If you’ve said or done something you regret or failed to take action on something when you had the chance, you’re not alone.

It’s natural to have regrets from time to time, but the question is, what can you do proactively to avoid having more of them?

To avoid regret, it’s first helpful to understand the concept in a little more detail.

Regrets tend to fall into 2 categories:  1) In-the-moment and 2) Long-term.

In-the-moment regrets are ones that happen on-the-spot and aren’t necessarily repeated on a regular basis.

But they can still be actions or statements that you did or didn’t do that cause significant pain or a problem.   You said something hurtful to your spouse in anger that you wish you hadn’t.    You forgot your daughter’s birthday.    You missed out on a great house purchase because you didn’t act fast enough to make an offer.

Long-term regrets are ones that represent a pattern of doing or not doing something over an extended period of months or years.

You tend to discover these regrets long after the damage is done, and often when it is too late to undo the consequences.    Typical regrets of this type include wishing you’d spent less time working over the years and wishing you’d told someone you loved them more often before they died.

Both types of regrets can create lasting pain.    The trick is to be more conscious of what behaviors might trigger long-term regret before a pattern emerges and to catch in-the-moment regrets early and try to repair them.

Here are 5 strategies to help you avoid and deal with regret:


1)  Make a list of things you’d most regret if you didn’t do them

For some people, these may be “bucket list” type items to do before you pass away.  For others, this may be day-to-day things that you consider to be an important part of everyday living, such as spending time with your kids.  Or it may be a combination of both.  They key is to become conscious of what is really important to you, so you can make the right choices when a moment presents itself. 

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2)  Look at past examples of when you’ve felt the most regret

This could be anything from saying something negative about someone, to doing something dishonest.  Once you’ve gotten in touch what the negative emotion of regret, it’s easier to build commitment to avoiding the same behavior in the future.  Much like if you remember the negative physical sensation of being sick the last time you ate a certain food that didn’t agree with you, you’ll be more motivated to avoid it.

Try to imagine the worst-case scenario where the action would cause lots of pain to yourself, family, friends, work life, etc.   The more vivid the picture becomes, the easier it will be to avoid that behavior.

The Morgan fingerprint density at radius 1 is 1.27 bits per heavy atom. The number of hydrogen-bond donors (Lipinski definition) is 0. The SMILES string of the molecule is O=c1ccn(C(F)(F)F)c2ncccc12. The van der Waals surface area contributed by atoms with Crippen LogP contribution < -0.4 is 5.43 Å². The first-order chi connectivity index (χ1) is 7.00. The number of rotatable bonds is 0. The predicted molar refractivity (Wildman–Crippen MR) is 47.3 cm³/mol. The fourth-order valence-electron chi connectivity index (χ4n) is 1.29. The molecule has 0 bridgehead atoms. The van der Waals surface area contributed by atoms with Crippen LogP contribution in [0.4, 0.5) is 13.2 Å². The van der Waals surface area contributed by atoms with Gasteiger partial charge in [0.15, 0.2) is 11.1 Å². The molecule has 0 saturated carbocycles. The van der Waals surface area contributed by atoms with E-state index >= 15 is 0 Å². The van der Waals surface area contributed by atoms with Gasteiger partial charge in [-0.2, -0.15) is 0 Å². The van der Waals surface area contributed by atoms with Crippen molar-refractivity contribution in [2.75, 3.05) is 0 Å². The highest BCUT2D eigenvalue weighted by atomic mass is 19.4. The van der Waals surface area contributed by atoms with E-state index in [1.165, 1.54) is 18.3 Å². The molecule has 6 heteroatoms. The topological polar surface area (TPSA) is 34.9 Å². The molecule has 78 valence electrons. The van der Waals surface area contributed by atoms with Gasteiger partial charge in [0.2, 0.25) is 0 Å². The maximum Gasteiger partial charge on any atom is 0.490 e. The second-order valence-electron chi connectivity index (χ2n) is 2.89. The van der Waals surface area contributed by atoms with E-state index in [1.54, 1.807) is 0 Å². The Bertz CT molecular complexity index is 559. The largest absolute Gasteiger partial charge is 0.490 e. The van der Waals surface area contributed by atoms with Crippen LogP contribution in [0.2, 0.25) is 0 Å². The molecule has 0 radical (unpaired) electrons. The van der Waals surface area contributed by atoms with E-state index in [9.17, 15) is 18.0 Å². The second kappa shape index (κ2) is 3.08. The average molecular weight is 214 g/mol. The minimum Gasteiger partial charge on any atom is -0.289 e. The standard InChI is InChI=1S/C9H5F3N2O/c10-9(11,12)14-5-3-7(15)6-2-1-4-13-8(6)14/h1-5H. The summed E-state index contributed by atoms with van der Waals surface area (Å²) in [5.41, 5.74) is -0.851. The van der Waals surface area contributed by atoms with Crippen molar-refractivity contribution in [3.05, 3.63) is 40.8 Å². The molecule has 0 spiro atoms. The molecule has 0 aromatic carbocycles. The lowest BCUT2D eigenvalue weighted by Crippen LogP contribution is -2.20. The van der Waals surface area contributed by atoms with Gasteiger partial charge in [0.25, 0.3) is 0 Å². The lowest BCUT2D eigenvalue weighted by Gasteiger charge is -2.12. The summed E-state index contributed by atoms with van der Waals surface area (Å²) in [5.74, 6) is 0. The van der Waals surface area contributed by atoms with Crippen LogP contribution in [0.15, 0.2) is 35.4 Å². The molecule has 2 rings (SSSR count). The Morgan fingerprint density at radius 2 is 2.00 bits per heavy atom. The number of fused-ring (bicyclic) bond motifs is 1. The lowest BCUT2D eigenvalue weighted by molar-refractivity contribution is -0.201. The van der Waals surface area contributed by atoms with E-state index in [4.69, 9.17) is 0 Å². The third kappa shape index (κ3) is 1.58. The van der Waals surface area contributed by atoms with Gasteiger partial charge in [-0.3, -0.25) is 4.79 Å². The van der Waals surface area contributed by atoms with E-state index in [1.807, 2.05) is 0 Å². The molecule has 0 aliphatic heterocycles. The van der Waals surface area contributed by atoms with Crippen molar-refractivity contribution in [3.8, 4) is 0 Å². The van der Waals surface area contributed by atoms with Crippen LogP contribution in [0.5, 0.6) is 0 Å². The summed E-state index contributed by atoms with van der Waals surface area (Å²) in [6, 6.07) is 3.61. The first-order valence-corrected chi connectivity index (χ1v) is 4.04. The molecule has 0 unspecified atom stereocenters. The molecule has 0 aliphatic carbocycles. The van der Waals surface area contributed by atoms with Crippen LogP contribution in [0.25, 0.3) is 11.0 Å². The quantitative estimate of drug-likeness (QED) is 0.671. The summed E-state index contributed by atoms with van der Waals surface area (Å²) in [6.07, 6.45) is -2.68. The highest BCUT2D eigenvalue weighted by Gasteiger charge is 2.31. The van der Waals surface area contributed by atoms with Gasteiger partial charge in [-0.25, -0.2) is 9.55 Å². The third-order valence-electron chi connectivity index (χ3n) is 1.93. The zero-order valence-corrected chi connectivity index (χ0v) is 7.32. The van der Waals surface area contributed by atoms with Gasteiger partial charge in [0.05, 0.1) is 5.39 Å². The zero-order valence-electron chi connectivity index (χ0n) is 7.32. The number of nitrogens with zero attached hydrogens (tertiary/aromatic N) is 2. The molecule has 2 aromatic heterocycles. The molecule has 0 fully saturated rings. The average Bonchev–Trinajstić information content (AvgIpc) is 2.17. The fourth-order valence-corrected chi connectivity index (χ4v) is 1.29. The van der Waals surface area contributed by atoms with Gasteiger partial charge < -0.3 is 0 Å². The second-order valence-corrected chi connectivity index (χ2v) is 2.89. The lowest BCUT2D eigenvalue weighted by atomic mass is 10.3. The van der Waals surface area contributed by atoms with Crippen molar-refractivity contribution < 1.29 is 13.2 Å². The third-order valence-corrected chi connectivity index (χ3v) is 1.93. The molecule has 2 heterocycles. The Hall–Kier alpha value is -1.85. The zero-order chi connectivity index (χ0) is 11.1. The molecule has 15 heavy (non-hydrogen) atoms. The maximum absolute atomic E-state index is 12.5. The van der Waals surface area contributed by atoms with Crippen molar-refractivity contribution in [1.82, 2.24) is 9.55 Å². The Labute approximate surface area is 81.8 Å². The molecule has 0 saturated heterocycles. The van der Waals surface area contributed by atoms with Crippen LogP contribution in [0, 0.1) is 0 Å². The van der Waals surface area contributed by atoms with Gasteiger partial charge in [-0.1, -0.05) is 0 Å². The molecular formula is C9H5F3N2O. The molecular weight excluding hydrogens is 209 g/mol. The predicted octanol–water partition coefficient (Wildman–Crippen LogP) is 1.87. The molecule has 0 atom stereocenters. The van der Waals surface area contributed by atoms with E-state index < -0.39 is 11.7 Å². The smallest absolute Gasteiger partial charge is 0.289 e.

3)  Live consistently with your standards and values

For many people, regret happens when we don’t live up to our own standards and values.   When you aren’t acting in ways that support your beliefs and sense of what’s right and important, you will eventually feel some pain.

In order to stay aligned with your principles, it’s important to be crystal clear on what they are and what they mean to you.

Take the time to reflect and write down what you believe in and what your top 5-10 values are that you won’t comprise on.

Write down why these values and standards are important to you.

Once you have that clarity, it will be easier to keep these guideposts cemented in your mind, and to stay connected with them as you make decisions and take action.


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4)  Keep a journal

Keeping a journal is a natural exercise in self-reflection and helps prompt you to consciously evaluate what’s going on in your life and how you feel about it.   By increasing your self-awareness of your actions, decisions, and feelings, you’re less likely to do or say things you regret or let it escalate.   Using a journal can also help you think through strategies to shift your behavior going forward or to rectify problems early.


5)  Learn to make amends and good apologies in a timely way

In the event you have in-the-moment regrets about something you said or did, find the courage to say you are sorry.  Avoid letting conflict go unresolved for too long.   One of the biggest regrets that people tend to have is not resolving things soon enough and winding up with broken relationships.

Stay vigilant to hurt that you may be causing people and be prepared to take feedback and action to repair things.  Be generous in making amends so that you don’t regret later how you responded to an opportunity to fix things. 

DIVE DEEPER:  Avoid more regrets with greater self-knowledge and mastery of how you think about your life story here.

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